References and Further Reading 1. Behaviorists and Behaviorisms Behaviorism, notoriously, came in various sorts and has been, also notoriously, subject to variant sortings:
Northwestern University This paper explores the theory of behaviorism and evaluates its effectiveness as a theory of personality. Additional research in this field by scientists such as Thorndike is also included.
As a result of this critical look at behaviorism, its weaknesses as a comprehensive personality theory are revealed. At the same time, its merits when restricted to certain areas of psychology and treatment of disorders are discussed. For as long as human beings can remember, they have always been interested in what makes them who they are and what aspects of their being set each of them apart from others of their species.
The answer according to behaviorists is nothing more than the world in which they grew up. Behaviorism is the theory that human nature can be fully understood by the laws inherent in the natural environment.
As one of the oldest theories of personality, behaviorism dates back to Descartes, who introduced the idea of a stimulus and called the person a machine dependent on external events whose soul was the ghost in the machine.
Behaviorism takes this idea to another level. Although most theories operate to some degree on the assumption that humans have some sort of free will Behaviorism classical conditioning are moral thinking entities, behaviorism refuses to acknowledge the internal workings of persons.
In the mind of the behaviorist, persons are nothing more than simple mediators between behavior and the environment Skinner,p The dismissal of the internal workings of human beings leads to one problem opponents have with the behavioral theory.
This, along with its incapability of explaining the human phenomenon of language and memory, build a convincing case against behaviorism as a comprehensive theory. Yet although these criticisms indicate its comprehensive failure, they do not deny that behaviorism and its ideas have much to teach the world about the particular behaviors expressed by humankind.
While studying digestive reflexes in dogs, Russian scientist, Pavlov, made the discovery that led to the real beginnings of behavioral theory. He could reliably predict that dogs would salivate when food was placed in the mouth through a reflex called the "salivary reflex" in digestion.
Yet he soon realized that, after time, the salivary reflex occurred even before the food was offered. Pavlov continued experimenting with the dogs using a tone to signal for food. What Pavlov discovered was first order conditioning. In this process, a neutral stimulus that causes no natural response in an organism is associated with an unconditioned stimulus, an event that automatically or naturally causes a response.
This usually temporal association causes the response to the unconditioned stimulus, the unconditioned response, to transfer to the neutral stimulus. The unconditioned stimulus no longer needs to be there for the response to occur in the presence of the formerly neutral stimulus.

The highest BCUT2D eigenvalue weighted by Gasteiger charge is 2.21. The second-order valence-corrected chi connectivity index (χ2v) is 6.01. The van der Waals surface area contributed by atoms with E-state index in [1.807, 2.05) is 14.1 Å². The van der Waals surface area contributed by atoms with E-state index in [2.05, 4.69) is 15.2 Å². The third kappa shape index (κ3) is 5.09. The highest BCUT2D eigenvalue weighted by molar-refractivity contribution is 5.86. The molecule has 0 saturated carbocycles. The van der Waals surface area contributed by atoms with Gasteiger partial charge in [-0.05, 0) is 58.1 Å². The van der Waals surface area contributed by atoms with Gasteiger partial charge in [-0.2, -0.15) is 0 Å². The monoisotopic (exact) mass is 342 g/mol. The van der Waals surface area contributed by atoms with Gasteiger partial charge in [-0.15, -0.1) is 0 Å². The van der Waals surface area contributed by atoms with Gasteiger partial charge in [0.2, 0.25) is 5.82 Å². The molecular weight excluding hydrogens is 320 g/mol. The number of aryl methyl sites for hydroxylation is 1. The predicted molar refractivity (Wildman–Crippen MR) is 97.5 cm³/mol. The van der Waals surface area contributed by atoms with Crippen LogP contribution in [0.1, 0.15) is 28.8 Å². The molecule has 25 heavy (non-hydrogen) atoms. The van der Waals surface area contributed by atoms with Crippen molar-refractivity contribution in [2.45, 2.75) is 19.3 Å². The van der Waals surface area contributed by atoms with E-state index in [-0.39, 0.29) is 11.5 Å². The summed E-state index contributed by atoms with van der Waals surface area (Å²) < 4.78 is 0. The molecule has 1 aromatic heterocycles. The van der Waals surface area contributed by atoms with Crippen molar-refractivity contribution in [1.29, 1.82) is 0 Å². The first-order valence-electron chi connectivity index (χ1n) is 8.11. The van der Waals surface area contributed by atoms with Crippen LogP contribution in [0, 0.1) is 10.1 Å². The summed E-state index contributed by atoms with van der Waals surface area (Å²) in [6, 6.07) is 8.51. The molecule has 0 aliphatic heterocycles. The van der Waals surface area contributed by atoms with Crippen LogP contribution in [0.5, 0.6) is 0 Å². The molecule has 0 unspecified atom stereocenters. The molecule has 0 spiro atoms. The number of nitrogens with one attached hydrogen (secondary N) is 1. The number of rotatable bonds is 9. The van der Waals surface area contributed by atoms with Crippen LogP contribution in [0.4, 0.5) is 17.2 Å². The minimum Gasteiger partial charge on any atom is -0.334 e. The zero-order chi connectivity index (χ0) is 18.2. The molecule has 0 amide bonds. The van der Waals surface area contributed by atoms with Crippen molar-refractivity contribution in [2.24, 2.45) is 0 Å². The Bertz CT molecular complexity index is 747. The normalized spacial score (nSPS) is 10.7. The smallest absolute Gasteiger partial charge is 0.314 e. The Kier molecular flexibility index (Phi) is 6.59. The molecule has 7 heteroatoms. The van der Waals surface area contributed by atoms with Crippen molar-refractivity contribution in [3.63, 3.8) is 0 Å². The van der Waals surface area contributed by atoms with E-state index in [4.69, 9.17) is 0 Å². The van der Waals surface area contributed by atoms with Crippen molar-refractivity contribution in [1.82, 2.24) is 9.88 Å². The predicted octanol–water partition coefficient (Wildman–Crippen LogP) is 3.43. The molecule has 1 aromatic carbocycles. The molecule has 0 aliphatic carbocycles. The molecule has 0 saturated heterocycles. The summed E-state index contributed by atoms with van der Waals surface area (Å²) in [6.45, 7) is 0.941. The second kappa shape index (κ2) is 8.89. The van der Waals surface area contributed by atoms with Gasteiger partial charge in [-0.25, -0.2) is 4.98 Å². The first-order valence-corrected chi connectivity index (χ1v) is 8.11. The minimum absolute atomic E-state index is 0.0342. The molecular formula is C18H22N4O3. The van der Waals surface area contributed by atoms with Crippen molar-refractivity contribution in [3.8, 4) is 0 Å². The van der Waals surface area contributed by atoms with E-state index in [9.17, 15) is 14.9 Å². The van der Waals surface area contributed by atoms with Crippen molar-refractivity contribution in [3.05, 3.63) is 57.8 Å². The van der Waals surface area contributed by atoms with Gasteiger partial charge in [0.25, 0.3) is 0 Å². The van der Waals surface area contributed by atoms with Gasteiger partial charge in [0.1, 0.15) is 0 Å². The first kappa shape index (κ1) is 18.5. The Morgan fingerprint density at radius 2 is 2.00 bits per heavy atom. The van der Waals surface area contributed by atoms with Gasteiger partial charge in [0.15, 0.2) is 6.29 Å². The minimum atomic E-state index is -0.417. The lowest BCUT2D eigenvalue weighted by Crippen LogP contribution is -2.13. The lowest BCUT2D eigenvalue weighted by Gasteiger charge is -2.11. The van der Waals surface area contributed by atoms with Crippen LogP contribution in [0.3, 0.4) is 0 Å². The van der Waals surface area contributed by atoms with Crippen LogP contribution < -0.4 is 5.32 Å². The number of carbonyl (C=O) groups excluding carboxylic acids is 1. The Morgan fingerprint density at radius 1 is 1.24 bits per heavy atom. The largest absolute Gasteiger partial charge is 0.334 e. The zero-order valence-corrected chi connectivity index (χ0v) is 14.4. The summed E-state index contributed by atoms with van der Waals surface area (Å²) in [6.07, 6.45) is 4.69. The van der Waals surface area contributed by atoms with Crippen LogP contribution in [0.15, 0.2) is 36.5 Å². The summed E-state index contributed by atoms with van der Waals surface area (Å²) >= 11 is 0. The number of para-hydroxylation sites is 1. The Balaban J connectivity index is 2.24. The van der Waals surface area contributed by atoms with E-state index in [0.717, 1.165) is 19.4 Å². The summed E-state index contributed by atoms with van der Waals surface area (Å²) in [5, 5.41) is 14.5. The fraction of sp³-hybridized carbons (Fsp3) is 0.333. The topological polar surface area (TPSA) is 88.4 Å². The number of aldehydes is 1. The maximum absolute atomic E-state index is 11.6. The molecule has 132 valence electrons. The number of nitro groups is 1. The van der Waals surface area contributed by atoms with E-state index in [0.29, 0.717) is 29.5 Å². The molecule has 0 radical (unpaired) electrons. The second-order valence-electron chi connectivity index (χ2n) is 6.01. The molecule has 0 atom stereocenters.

Given that this response is not natural and has to be learned, the response is now a conditioned response and the neutral stimulus is now a conditioned stimulus. The unconditioned response of salivation became a conditioned response to the newly conditioned stimulus of the tone Beecroft,pp.
When another neutral stimulus is introduced and associated with the conditioned stimulus, even further conditioning takes place. The conditioned response trained to occur only after the conditioned stimulus now transfers to the neutral stimulus making it another conditioned stimulus. Now the second conditioned stimulus can cause the response without both the first conditioned stimulus and the unconditioned stimulus.
When second order or even first order conditioning occur with frightening unconditioned stimuli, phobias or irrational fears develop. In a study performed by Watson and Rayneran intense fear of rats was generated in a little boy named Albert.
Whenever Albert would reach for a rat, the researchers would make a loud noise and scare him.Behaviorist Learning Theory. Behaviorism is an approach to psychology based on the proposition that behavior can be researched scientifically without recourse to inner mental states.
It is a form of materialism, denying any independent significance for mind. Its significance for psychological treatment has been profound, making it one of the pillars of pharmacological therapy. Operant conditioning is a method of learning that occurs through rewards and punishments for behavior.
Through operant conditioning, an individual makes an association between a particular behavior and a consequence (Skinner, ). After Conditioning: After the events of an Operant Conditioning story, a behavior either has an increased or decreased rate of occurrence.
Often there is a big increase or decrease specifically. Pavlov came across classical conditioning unintentionally during his research into animals' gastric systems.
Whilst measuring the salivation rates of dogs, he found that they would produce saliva when they heard or smelt food in anticipation of feeding. This is a normal reflex response which we. Ivan Pavlov and his theory of classical conditioning had a profound impact on the understanding of human behavior.
This lesson explains classical conditioning and Pavlov's contributions to psychology. If you truly wish to better understand human behavior then this book is indispensable.
About Behaviorism is written at the intermediate to advanced level and may present notable struggles to those outside the psychology field.